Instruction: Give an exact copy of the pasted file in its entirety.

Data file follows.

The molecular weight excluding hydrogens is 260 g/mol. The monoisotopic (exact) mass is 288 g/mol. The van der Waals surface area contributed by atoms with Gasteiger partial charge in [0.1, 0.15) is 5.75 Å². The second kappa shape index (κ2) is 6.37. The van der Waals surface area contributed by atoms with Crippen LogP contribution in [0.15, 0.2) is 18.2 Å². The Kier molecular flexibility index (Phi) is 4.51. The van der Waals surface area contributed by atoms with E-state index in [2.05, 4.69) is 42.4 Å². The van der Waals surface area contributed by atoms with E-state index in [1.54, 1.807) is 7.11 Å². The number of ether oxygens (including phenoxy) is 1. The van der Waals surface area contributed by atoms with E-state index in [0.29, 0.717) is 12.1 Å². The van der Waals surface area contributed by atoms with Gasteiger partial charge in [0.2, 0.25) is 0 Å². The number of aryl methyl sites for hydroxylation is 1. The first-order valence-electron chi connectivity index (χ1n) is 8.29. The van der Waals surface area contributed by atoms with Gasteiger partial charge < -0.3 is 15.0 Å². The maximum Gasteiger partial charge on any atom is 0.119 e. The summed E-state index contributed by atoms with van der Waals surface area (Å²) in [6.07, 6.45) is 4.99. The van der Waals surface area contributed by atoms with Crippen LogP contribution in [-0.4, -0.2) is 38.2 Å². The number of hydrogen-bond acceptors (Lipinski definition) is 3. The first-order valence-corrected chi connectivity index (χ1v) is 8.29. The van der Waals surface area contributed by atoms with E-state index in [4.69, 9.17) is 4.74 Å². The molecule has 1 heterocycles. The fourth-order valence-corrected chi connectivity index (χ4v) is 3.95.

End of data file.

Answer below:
The molecular weight excluding hydrogens is 260 g/mol. The monoisotopic (exact) mass is 288 g/mol. The van der Waals surface area contributed by atoms with Gasteiger partial charge in [0.1, 0.15) is 5.75 Å². The second kappa shape index (κ2) is 6.37. The van der Waals surface area contributed by atoms with Crippen LogP contribution in [0.15, 0.2) is 18.2 Å². The Kier molecular flexibility index (Phi) is 4.51. The van der Waals surface area contributed by atoms with E-state index in [2.05, 4.69) is 42.4 Å². The van der Waals surface area contributed by atoms with E-state index in [1.54, 1.807) is 7.11 Å². The number of ether oxygens (including phenoxy) is 1. The van der Waals surface area contributed by atoms with E-state index in [0.29, 0.717) is 12.1 Å². The van der Waals surface area contributed by atoms with Gasteiger partial charge in [0.2, 0.25) is 0 Å². The number of aryl methyl sites for hydroxylation is 1. The first-order valence-electron chi connectivity index (χ1n) is 8.29. The van der Waals surface area contributed by atoms with Gasteiger partial charge < -0.3 is 15.0 Å². The maximum Gasteiger partial charge on any atom is 0.119 e. The summed E-state index contributed by atoms with van der Waals surface area (Å²) in [6.07, 6.45) is 4.99. The van der Waals surface area contributed by atoms with Crippen LogP contribution in [-0.4, -0.2) is 38.2 Å². The number of hydrogen-bond acceptors (Lipinski definition) is 3. The first-order valence-corrected chi connectivity index (χ1v) is 8.29. The van der Waals surface area contributed by atoms with E-state index in [4.69, 9.17) is 4.74 Å². The molecule has 1 heterocycles. The fourth-order valence-corrected chi connectivity index (χ4v) is 3.95.